SOOT: Viral Suspicion

SOOT Magazine Online

3 OCTOBER 2013


Conspiracy theorists are a growing breed. Is the fluoride in our water inducing paranoia? Rather, it’s the internet, which has allowed these theorists to team up and disseminate. There are now digital labyrinths of speculation. While some of the theories are as digestible as bullets, others have plausible evidence. Duct-tape the webcam and put on your tinfoil hat.

Internal Combustion

Before the dust from 9/11 had settled, there were chat-room pleas of a “controlled demolition”. Before too long, the claims began to snowball. was launched as an umbrella community for those who thought the US government was telling porky-pies. Soon after, Dylan Avery released a documentary called Loose Change. The film transferred the information from the 9/11Truth website into an even more accessible form. It was the first viral YouTube documentary; the bushfire was ablaze.

Rather than the ignorant, the movement is steered by experts. (Architects and Engineers for 9/11 truth) is a sub-branch of 9/11Truth. It presently has 2026 qualified contributors, who promote such tangible evidence as this: “Jet fuel burns at 1500 degrees, and Fahrenheit, steel at 2800 degrees”, and “the structure of a large, fireproofed steel framed building cannot be completely destroyed by isolated pockets of fire.” In 2011, 9/11truth posted a recording of Vice President Dick Cheney ordering the American Aero Defense Team to shoot down the approaching jets. The radar records show they had enough time to do so.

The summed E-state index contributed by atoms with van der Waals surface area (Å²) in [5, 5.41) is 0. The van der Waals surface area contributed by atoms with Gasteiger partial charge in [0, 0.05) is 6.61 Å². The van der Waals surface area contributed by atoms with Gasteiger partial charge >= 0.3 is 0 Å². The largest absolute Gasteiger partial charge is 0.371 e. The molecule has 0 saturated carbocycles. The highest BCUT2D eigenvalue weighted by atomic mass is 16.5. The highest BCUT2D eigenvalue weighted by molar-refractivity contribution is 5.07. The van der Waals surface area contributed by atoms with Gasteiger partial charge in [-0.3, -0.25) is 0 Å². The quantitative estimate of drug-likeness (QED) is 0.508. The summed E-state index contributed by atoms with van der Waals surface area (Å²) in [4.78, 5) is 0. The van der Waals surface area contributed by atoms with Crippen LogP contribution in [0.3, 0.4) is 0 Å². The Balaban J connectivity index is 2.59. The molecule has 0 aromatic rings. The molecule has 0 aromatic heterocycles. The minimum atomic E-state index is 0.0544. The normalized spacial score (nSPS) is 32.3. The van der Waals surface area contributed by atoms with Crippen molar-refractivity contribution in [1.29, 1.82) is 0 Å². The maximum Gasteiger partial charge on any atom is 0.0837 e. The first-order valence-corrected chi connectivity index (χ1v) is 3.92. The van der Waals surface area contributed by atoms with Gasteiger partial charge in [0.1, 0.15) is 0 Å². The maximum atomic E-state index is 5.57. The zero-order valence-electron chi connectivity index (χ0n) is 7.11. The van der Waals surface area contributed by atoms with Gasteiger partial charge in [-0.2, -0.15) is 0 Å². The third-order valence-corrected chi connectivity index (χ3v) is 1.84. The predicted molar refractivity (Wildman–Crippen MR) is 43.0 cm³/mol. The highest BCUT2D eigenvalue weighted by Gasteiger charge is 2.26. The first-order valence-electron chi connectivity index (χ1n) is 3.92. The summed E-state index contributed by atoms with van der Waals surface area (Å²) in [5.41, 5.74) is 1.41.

In a general sense, the Bush administration got everything they desired from the attack; a war to topple Sadaam, and the green light to monitor their critics. It’s unlikely there will ever be enough evidence to validate the theory. But according to a New York Times poll from 2006, 84 per cent of Americans reject the official story.

Uno Governmento

Many believe that 9/11 is the spawn of a colossal conspiracy creature. The New World Order theory emerged when such ideas spread a good deal slower than today. In 1940, author H.G. Wells forged the notion of authoritarian world government, which operates through unsuspected front organisations. The NWO direct political and financial events in pursuit of Orwellian control.

It’s the king of online theories. The most popular NWO website,, was launched in 1996 by radio presenter Alex Jones. It currently clocks more than four million monthly visits. As with every popular theory, there are vast distinctions between the sites. There’s with the  Lizard Apocalypse, to the Satanist-puppeteers on To wade through them all would leave you a geezer. On the other hand, it’s important not to bunch them together, dismissing the lot as reptilian delusions. This would squander the details at hand.